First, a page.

WWE tag team legends The Hart Foundation
What’s up all you Stars and Studs!!
First off, I would like to say thank you to Diva Dirt for giving me the opportunity to be a part of this amazing website. I have loved the website since the day it opened and it has on many occasions introduced me to new women wrestlers from around the world. Yes, I am a women’s wrestling fan. I have been for a long time and yes, I take a huge interest in the women’s wrestling shows even though I am not the best women’s wrestler. That title goes to Victoria, Mickie, Sara Del Rey, MsChif, Kong, or Cheerleader Melissa active currently. And yes, that is my opinion. Secondly, there are so many things I could talk about… The Bellas, Ring of Honor, Pay the Fan, my relationship with Michael Bennett, my “big projects”, Total Divas, wrestling bullies, Raw, SmackDown, TNA, or just my thoughts on the current state of women’s wrestling. We will have plenty of time for all of it but first I want to give you my story.
My name is Mary Louis Kanellis and I am 31. I am from a small town outside of Chicago called Ottawa, Illinois. I have one beautiful intelligent sister, Janny, and one father of two and veteran brother, Bill. One funny story about my brother and me — we used to wrestle all the time and I broke his nose. Oops. I blame sibling rivalry and WWE. We used to watch it as a family when we were little. My parents are blue collar. My dad is a recently retired prison guard and my mother is a nurse’s aide at a nursing home. I grew up middle class and I began working at the age of 12. I was a bus girl, then ice cream maker, Jimmy John employee and dance teacher. For as long as I can remember I have wanted to be an entertainer. I started dance lessons at the age of three. I used to, as a little girl, host television shows in my bathroom mirror. I started modeling at the age of 14 and I never looked back. As a model I felt I could get out of my small town and away from the teasing/bullying I experienced in school and in dance I could express myself with movement. I have always been different. I dressed different, I got my boobs at 12 before any other girl did, I liked fashion, and I was a creative person. In school I always got As in Art classes and I struggled in Mathematics. I remember when I was still in grade school girls used to make fun of my long hair and one time shut my hair in the bathroom door. Their laughter and the fact that I never fit in made me want a career in entertainment more than anything else. I only felt less lonely when I would look at the girls in magazines with their crazy clothes, confident looks, fearless makeup, and chicken legs. (Yes, I had skinny chicken legs all through school.) I was a victim of bullying and that continued into high school. When I went to high school I thought that I would find a place to fit in but it only got worse. In my freshmen year, my choir teacher, Mr. Amm, was the only person thus far in my life that made me feel that being weird was perfect. But my school counselor told me I could not fit everything into my schedule if I took choir the next year so I was alone again. Girls used to put negative and hurtful things on my locker. They would put pictures of me with a circle around my face calling me a slut or they would draw a mustache on a picture from the Seventeen magazine I was in and tape it to my locker.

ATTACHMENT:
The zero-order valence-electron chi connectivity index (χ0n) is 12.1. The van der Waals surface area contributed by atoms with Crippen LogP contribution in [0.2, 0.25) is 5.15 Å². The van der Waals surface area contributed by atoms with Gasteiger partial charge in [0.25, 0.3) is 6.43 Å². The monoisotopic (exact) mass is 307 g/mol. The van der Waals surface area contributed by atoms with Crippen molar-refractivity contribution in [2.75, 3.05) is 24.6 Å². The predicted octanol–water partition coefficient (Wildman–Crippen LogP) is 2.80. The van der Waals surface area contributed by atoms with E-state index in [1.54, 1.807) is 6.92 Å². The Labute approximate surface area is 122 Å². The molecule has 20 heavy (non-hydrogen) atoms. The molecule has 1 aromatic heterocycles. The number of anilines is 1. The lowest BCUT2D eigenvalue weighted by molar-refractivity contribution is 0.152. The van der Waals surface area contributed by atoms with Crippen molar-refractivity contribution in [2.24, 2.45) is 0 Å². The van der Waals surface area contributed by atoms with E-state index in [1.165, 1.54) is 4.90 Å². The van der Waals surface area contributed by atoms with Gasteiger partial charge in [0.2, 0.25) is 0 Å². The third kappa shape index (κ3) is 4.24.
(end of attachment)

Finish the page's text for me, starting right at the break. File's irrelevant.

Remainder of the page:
I tried out for the dance team in high school, the Ottawa Pomerettes, but I didn’t have a white collar name in my small town so even though all the senior girls told me I had great tryout and should have made it, the coach would not put me on the team. My junior year when I was dating one of the varsity football team captains, I made the dance team. It was obvious why I made the team that particular year. Football was religion in my town. So, even though it was not my intention that was my first education about politics. I loved the dance team and performing at football and basketball games. But the coach was mean spirited and made fun of my long hair and told me I should cut it. No matter how hard I worked that coach did not like me. So, at practices I was put on display for what not to do or who not to be.
The dance studio was a different story. Jeanne Marie’s School of Dance is where I learned to perform and not be afraid to stand out. I felt at home on the wood floors of the dance studio above my old gym and alive in front of a crowd. We had recitals, competed in competitions, and performed at the yearly Riverfest in front of the entire town of Ottawa. Jeanne Armstrong, one of my dance teachers, had a way of pushing the best performance out of you. It didn’t matter how sick, tired, hurt, or depressed you were, YOU DANCED. I loved the crazy and sometimes (who am I kidding, most times) ugly costumes we wore and I loved forgetting the pain from the bullying I experienced during the day in high school. Jeanne, Rhonda, and Leigh Ann will forever be role models to me. I often think about what might have happened if my mom and I would have bought the studio after Jeanne sold it. It would have been a completely different life. By the time I left the studio it had a new owner. I was 21 and teaching 10 dance classes a week. It feels like a lifetime ago. My eyes were focused on Los Angeles and the entertainment business. It was time to go… Or I thought it was.